This flu season has arrived with a vengeance and the Centers for Disease Control and Prevention has already declared it an epidemic in at least 41 states. If you are suffering from this nasty strain, you know that flu symptoms can include intense ache, painful joints, fevers, loss of energy and no appetite.
But did you know that the flu might also be responsible for a cranky mood?
Researchers at Vanderbilt University now believe depression may be triggered by our bodies’ immune system as it attempts to fight off the flu. The immune system releases chemicals called cytokines to help fight the bug. The bad news is that while the cytokines are fighting the flu, they also are lowering our serotonin levels that can lead to depression.
Other reasons you might feel down might are more straightforward. The flu comes on without warning, leaving you overwhelmed and often helpless. You don’t control when it ends. Confined to the house, you are isolated from your community of friends and loved ones. You may feel guilty for missing work and falling behind in schoolwork.
Then there’s the sense that others might not take you seriously. My patients often tell me, “It’s only the flu. it’s not like I’m dying.” Finally, you usually have little or no appetite. Not eating contributes to feeling weak and out of control. No wonder you feel depressed when you get the flu!
But there are a few things you can do to feel better.
- Control what you can and let the rest go. You must accept the fact that you have to stay home and rest. Rest seems so antiquated, such a 20th century fix. Why isn’t there an app to fix this? It seems counter intuitive, but psychologists know that, by accepting what we cannot control, we actually feel more in control.
- Focus on what you can control. You can control whether you eat enough protein (even when you are not that hungry), stay hydrated and rest when you are tired. These are all essential elements in getting better. When you feel more in control, you feel less depressed as well.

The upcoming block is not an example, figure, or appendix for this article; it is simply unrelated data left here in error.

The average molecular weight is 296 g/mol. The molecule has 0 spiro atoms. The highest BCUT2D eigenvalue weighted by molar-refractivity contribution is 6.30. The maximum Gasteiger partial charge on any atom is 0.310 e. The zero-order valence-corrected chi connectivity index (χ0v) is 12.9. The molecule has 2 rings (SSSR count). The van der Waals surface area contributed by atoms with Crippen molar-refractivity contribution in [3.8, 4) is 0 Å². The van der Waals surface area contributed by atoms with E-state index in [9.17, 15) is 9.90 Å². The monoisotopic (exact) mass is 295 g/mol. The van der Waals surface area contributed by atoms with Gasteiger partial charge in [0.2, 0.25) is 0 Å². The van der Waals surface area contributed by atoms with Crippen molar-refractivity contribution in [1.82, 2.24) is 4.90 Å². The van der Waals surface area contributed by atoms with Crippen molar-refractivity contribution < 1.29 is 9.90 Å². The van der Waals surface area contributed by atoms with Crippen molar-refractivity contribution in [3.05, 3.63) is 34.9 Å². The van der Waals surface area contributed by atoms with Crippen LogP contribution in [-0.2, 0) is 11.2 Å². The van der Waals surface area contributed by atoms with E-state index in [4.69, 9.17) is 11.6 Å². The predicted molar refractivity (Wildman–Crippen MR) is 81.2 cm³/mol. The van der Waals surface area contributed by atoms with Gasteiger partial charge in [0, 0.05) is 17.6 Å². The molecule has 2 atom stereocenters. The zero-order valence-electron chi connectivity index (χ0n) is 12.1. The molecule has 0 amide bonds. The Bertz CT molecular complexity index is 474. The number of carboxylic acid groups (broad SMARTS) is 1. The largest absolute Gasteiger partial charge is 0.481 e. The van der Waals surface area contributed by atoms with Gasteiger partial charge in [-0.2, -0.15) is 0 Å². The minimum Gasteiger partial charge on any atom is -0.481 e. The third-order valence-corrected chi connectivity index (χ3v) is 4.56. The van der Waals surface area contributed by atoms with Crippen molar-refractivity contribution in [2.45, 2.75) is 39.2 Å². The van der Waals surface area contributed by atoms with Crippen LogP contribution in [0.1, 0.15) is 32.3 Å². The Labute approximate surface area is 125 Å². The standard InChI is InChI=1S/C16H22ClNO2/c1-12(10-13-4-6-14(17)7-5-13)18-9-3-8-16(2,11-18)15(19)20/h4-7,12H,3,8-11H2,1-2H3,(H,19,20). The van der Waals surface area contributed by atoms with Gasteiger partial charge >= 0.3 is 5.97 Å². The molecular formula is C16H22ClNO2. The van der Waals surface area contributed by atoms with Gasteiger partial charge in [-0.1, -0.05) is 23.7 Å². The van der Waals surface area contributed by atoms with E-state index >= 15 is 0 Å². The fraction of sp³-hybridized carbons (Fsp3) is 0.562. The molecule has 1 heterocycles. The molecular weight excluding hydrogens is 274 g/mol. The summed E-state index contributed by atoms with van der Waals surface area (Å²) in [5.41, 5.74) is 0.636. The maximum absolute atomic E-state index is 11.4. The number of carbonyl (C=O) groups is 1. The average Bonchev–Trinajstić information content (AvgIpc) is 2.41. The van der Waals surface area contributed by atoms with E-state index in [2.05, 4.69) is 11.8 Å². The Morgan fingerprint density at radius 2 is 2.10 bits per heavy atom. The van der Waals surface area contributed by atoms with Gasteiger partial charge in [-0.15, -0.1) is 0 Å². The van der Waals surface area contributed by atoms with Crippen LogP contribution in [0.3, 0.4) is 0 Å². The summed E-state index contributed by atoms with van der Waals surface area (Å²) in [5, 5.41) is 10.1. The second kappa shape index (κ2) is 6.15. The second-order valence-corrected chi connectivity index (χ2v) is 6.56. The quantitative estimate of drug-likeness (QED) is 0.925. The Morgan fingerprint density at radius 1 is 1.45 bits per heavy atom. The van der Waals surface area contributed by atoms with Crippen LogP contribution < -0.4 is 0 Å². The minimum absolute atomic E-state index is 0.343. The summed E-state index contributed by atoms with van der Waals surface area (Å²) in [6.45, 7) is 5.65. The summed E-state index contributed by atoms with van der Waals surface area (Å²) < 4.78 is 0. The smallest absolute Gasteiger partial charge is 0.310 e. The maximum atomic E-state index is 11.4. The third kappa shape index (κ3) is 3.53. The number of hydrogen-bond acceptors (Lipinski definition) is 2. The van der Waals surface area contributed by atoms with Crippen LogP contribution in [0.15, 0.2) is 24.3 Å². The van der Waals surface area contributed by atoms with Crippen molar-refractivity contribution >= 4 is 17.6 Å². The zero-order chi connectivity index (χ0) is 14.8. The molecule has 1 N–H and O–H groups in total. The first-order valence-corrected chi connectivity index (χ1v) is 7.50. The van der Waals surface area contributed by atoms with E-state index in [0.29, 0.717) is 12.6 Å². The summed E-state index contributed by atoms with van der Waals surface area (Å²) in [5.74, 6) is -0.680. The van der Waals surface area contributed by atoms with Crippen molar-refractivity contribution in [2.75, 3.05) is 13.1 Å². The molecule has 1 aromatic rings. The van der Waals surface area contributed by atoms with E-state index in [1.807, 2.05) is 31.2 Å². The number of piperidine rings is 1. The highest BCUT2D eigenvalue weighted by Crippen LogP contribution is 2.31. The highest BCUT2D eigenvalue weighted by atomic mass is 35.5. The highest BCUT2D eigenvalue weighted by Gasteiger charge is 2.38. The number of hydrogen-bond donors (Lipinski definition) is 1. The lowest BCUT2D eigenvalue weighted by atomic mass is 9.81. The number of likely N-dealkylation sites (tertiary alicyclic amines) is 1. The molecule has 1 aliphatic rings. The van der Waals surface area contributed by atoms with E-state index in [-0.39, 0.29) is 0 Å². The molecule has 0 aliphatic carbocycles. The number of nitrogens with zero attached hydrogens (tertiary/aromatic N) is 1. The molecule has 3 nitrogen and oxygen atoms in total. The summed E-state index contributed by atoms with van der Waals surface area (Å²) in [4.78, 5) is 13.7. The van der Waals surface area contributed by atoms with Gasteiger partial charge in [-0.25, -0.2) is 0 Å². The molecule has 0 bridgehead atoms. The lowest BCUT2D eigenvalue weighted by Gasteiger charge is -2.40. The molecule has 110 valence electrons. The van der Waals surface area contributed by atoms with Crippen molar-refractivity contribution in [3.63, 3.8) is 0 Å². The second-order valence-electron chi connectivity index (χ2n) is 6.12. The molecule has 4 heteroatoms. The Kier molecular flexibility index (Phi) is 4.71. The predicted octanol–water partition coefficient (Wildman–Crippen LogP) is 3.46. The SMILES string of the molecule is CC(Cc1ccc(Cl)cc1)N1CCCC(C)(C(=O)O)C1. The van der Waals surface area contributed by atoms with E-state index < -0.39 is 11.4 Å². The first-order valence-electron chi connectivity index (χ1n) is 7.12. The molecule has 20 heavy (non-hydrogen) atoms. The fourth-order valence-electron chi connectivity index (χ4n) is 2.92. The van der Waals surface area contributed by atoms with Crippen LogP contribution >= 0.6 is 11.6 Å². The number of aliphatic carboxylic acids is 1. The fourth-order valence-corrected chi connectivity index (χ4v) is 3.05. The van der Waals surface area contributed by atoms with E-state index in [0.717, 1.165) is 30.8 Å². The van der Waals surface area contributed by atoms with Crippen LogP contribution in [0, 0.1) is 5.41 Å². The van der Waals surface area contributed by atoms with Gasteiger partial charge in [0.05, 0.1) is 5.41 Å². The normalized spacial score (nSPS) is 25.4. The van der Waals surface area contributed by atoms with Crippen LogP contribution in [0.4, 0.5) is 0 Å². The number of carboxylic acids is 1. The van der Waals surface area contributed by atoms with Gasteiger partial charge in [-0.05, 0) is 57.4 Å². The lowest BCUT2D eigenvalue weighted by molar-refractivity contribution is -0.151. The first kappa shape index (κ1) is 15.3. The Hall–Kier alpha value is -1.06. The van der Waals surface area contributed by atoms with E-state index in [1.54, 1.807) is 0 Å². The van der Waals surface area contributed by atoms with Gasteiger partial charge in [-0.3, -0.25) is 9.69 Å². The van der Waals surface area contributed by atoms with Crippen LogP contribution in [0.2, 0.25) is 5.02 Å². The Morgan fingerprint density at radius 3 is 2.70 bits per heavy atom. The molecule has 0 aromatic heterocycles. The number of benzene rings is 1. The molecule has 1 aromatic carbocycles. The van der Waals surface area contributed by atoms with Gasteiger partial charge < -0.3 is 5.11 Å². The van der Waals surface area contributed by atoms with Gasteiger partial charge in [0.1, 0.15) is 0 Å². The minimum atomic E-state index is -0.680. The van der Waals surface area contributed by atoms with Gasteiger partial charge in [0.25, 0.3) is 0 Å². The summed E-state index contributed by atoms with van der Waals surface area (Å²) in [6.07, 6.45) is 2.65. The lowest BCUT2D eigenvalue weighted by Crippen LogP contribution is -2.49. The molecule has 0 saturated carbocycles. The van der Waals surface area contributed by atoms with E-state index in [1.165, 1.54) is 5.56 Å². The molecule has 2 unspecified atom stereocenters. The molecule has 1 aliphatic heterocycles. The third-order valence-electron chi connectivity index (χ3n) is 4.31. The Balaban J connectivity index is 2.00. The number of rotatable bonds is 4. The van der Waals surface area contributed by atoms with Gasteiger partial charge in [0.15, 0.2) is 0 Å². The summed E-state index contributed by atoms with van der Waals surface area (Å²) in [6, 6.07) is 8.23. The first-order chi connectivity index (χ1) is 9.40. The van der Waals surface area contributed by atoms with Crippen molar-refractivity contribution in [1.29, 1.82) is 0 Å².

- Stay connected to friends and family. Flu can make you feel isolated and lonely. Reach out to friends and family by text or email (it takes less energy than a phone call.) Let them know if you need help with groceries, medicines or other chores.
- Give yourself a break. Think of the flu not as a burden, but as an opportunity, or excuse if you will, to really unplug and take it easy. Once you give yourself permission to lay low, you might find you actually enjoy the quiet.
If you don’t feel better, check with your physician. Most people get better within 5-7 days. If you are following your physicians’ orders and still don’t feel any better, or feel better, but then start to feel worse , call your physician right away.
The flu is not an enjoyable experience, and in some cases, it can cause serious physical health problems. If you’re feeling blue, moody, sad or depressed, know that it can be part of the experience, even part of your body’s way of helping fight off the illness. You should start to feel emotionally better once your body heals.
What are some ways you have emotionally coped while recovering from the flu? Share your ideas in the comments.
Photo by tinfoilracoon (via flickr)